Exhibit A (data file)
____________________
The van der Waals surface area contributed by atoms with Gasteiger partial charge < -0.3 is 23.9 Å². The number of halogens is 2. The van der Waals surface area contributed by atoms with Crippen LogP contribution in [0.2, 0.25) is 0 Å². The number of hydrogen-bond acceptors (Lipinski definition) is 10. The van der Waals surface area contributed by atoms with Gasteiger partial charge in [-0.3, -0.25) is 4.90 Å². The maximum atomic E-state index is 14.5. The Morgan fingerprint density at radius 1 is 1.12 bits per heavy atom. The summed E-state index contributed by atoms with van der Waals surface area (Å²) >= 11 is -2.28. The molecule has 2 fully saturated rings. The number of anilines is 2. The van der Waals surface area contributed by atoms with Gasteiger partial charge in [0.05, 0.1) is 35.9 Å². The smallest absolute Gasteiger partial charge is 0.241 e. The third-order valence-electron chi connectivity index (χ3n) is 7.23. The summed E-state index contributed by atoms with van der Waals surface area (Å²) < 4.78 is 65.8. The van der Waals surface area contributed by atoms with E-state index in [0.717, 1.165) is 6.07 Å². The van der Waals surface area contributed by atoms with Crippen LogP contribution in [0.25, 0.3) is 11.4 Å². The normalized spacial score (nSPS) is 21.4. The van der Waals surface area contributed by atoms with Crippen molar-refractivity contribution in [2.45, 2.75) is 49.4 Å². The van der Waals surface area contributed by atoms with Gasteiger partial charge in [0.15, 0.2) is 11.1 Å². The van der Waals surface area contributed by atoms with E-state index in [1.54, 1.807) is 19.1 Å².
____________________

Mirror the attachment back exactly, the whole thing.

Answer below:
The van der Waals surface area contributed by atoms with Gasteiger partial charge < -0.3 is 23.9 Å². The number of halogens is 2. The van der Waals surface area contributed by atoms with Crippen LogP contribution in [0.2, 0.25) is 0 Å². The number of hydrogen-bond acceptors (Lipinski definition) is 10. The van der Waals surface area contributed by atoms with Gasteiger partial charge in [-0.3, -0.25) is 4.90 Å². The maximum atomic E-state index is 14.5. The Morgan fingerprint density at radius 1 is 1.12 bits per heavy atom. The summed E-state index contributed by atoms with van der Waals surface area (Å²) >= 11 is -2.28. The molecule has 2 fully saturated rings. The number of anilines is 2. The van der Waals surface area contributed by atoms with Gasteiger partial charge in [0.05, 0.1) is 35.9 Å². The smallest absolute Gasteiger partial charge is 0.241 e. The third-order valence-electron chi connectivity index (χ3n) is 7.23. The summed E-state index contributed by atoms with van der Waals surface area (Å²) < 4.78 is 65.8. The van der Waals surface area contributed by atoms with E-state index in [0.717, 1.165) is 6.07 Å². The van der Waals surface area contributed by atoms with Crippen LogP contribution in [0.25, 0.3) is 11.4 Å². The normalized spacial score (nSPS) is 21.4. The van der Waals surface area contributed by atoms with Crippen molar-refractivity contribution in [2.45, 2.75) is 49.4 Å². The van der Waals surface area contributed by atoms with Gasteiger partial charge in [0.15, 0.2) is 11.1 Å². The van der Waals surface area contributed by atoms with E-state index in [1.54, 1.807) is 19.1 Å².